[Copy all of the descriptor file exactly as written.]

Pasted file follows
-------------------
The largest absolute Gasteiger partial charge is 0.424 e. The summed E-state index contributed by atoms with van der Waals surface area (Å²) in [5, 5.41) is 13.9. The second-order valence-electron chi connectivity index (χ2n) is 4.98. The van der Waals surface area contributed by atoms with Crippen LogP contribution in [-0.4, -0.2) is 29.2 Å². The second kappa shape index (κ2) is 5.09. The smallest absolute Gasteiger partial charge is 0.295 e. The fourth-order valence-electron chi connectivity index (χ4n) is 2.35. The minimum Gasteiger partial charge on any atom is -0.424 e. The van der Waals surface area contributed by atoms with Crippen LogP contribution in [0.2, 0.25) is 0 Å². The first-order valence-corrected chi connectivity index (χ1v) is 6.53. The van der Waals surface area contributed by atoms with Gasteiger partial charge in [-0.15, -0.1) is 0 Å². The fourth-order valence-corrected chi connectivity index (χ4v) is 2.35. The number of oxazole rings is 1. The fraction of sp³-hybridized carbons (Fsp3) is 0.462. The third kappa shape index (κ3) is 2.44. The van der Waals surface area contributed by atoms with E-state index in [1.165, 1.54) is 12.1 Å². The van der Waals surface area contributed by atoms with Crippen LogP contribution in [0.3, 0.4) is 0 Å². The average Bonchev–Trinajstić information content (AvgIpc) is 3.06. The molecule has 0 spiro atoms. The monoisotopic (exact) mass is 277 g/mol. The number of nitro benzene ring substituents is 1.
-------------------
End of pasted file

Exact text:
The largest absolute Gasteiger partial charge is 0.424 e. The summed E-state index contributed by atoms with van der Waals surface area (Å²) in [5, 5.41) is 13.9. The second-order valence-electron chi connectivity index (χ2n) is 4.98. The van der Waals surface area contributed by atoms with Crippen LogP contribution in [-0.4, -0.2) is 29.2 Å². The second kappa shape index (κ2) is 5.09. The smallest absolute Gasteiger partial charge is 0.295 e. The fourth-order valence-electron chi connectivity index (χ4n) is 2.35. The minimum Gasteiger partial charge on any atom is -0.424 e. The van der Waals surface area contributed by atoms with Crippen LogP contribution in [0.2, 0.25) is 0 Å². The first-order valence-corrected chi connectivity index (χ1v) is 6.53. The van der Waals surface area contributed by atoms with Gasteiger partial charge in [-0.15, -0.1) is 0 Å². The fourth-order valence-corrected chi connectivity index (χ4v) is 2.35. The number of oxazole rings is 1. The fraction of sp³-hybridized carbons (Fsp3) is 0.462. The third kappa shape index (κ3) is 2.44. The van der Waals surface area contributed by atoms with E-state index in [1.165, 1.54) is 12.1 Å². The van der Waals surface area contributed by atoms with Crippen LogP contribution in [0.3, 0.4) is 0 Å². The average Bonchev–Trinajstić information content (AvgIpc) is 3.06. The molecule has 0 spiro atoms. The monoisotopic (exact) mass is 277 g/mol. The number of nitro benzene ring substituents is 1.